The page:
Listening to the Skiza Tunes Millions: Section 30A of the Copyright Act Unconstitutional and Role of Collecting Societies

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Skiza or “sikiza” is the Kiswahili word for listen or pay attention. Skiza Tunes is a caller ring back tone service run by local mobile network operator Safaricom. Since the platform provides Safaricom subscribers with access to caller ring back tunes this service falls within the scope of copyright licensing. The licensing of and collection of royalties from Skiza has been the subject of several court battles since the introduction of s30A of the Copyright Act through the Statute Law Miscellaneous Amendments Act of 2012. This section provides for the right to a single equitable remuneration for the use of sound recordings and audio-visual works to be licensed directly by two collective management organisations (CMOs) namely PRiSK (Performers Rights Society of Kenya) and KAMP (Kenya Association of Music Producers).

In August 2015, Safaricom signed an Agreement with the CMOs and started remitting royalties to artists through the CMOs, as opposed to paying out the royalties through the PRSPs (Premium Rate Service Providers) also referred to as CSPs (Content Service Providers). The issues mentioned above were decided in a recent case, Mercy Munee Kingoo & Lydia Nyiva Kingai v Safaricom Limited & Attorney General [2016] Malindi High Court Constitutional Petition No. 5 of 2016. Chitembe J determined that the issue of the constitutionality of s30A of the Copyright Act was not res judicata (for the non-legalese speakers; res judicata refers to a matter that has been adjudicated by another competent court and may not be pursued further by the same parties.) The petition was ruled as not falling under res judicata as the petitioners were deemed not to be parties to the earlier decided Nairobi High Court Petition No. 317 of 2015 Xpedia Management Limited & 4 others v Attorney General & 5 others [2016]. The parties were arguing based on their positions as PRSPs, whereas the Malindi Petition involved artists as the petitioners. The artists’ challenges include the alleged infringement of some of their Constitutional rights including those granted under Article 36 (Freedom of Association), Article 10 (National values and principles of governance) and 118 of the Constitution (Public access and Participation).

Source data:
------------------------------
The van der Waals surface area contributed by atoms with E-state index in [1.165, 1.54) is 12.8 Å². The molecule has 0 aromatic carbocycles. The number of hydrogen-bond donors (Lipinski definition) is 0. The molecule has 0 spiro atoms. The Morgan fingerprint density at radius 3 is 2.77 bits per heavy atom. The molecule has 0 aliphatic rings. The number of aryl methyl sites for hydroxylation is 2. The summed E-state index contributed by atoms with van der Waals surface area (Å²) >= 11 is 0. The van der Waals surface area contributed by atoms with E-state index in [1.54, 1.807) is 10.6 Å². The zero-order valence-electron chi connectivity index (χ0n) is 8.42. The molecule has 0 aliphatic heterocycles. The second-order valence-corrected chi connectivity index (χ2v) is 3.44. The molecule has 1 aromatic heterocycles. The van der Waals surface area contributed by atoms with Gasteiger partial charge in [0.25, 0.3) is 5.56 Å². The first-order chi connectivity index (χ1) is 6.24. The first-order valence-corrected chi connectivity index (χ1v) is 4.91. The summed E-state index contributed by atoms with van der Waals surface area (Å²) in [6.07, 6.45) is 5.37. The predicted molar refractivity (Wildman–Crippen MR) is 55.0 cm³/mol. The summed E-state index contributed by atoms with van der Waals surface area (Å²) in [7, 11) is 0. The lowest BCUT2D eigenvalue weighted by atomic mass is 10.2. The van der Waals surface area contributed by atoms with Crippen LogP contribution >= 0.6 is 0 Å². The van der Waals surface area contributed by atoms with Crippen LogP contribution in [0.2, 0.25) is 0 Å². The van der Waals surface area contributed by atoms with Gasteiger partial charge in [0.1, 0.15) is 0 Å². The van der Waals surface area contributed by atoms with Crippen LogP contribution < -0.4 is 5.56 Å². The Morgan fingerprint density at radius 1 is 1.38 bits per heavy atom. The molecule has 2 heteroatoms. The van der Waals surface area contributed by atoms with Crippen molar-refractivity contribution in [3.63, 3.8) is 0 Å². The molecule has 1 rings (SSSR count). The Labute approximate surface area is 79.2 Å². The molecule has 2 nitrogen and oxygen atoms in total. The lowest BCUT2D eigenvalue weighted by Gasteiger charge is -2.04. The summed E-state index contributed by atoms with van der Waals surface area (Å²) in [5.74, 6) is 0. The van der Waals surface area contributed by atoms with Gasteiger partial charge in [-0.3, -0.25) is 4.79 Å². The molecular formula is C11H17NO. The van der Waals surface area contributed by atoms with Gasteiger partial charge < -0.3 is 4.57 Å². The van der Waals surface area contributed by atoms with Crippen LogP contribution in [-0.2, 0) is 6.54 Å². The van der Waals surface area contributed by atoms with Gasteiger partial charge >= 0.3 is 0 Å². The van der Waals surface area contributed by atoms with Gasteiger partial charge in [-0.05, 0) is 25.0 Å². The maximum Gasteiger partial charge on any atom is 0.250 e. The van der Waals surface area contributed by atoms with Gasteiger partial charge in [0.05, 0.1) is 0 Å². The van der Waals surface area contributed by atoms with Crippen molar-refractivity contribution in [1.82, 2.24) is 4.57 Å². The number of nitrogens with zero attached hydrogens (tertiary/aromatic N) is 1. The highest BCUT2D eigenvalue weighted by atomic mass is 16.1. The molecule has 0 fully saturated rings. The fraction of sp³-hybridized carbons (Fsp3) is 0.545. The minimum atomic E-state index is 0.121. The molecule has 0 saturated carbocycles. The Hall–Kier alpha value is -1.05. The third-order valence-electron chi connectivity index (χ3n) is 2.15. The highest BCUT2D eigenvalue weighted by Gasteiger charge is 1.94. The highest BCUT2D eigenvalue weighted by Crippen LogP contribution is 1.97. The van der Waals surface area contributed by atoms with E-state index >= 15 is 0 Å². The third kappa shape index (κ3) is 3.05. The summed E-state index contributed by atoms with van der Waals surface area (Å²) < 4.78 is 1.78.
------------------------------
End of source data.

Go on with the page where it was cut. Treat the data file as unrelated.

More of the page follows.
S30A of the Copyright Act was declared unconstitutional by the Malindi High Court due to the lack of public participation prior to its enactment (especially the participation of the stakeholders that would be affected by the Act, in this case the artists, composers, producers and performers of the sound recordings and audio-visual works) and its enactment effecting royalties being funneled exclusively through CMOs.
The effect of this court judgment is that the artists will now receive their royalties directly from the PRSPs as opposed to the payments being remitted through the CMOs. Further, an injunction/interdict was issued by the court curtailing the exclusive payment of royalties to artists through the CMOs and the court nullified the Agreement between Safaricom and the CMOs where the royalties from Skiza Tunes were being remitted exclusively through the CMOs.
In light of this judgment, should Kenya consider adopting the South African approach to the protection of related rights? The Performers Protection Act of South Africa describes a performer as “an actor, singer, musician, dancer or other person who acts, sings, delivers, declaims, plays in or otherwise performs, literary or artistic works”. The Act offers protection to performances, either individual or collective that take place within South Africa; “broadcast without fixation” or “first fixed” in South Africa and also warrants protection to citizens of countries that are members of the World Intellectual Property Organization  (WIPO) in as much as the same protection is reciprocated to South African citizens in the other WTO member countries.
The Act also restricts the use of the performances without the consent of the performer and provides exceptions for the use of the performance without having to obtain consent from the performer, as well as the offences and penalties for failing to adhere to the provisions in the Act. In addition to the above mentioned provisions, the Act provides the term of protection for performances, it is stated that the term begins from the date when the performance first took place or was affixed, and applies for a period of fifty (50) years calculated from “the end of the calendar year in which the performance took place or was incorporated in a phonogram”. There are a number of other provisions to cater for the protection of Performers are also included in the Act. It must be noted that there are some provisions in this Act that should be amended, such as the fines for certain offences.
In a subsequent post, this blogger shall consider whether Kenya should enact a Performers Protection Act to resolve the issue of performers rights and the payment of their royalties.

  1. ANITA
    Love the article and great read for someone who doesn't necessarily understand law. I've learned some great things I didn't know about IP law
  2. Yemi
    very enlightening, looking forward to more educative write up's from this writer on IP law position in Kenya.
  3. Mona-Lisa
    I think there is so much to be discussed with regard to IP law development on the continent. Reading a piece like this is refreshing and also necessary for intellectual conversation that ultimately could influence reform and strategic implementation. I look forward to the next piece on whether a Performers Protection Act is needed in Kenya. The writer has got me gripped
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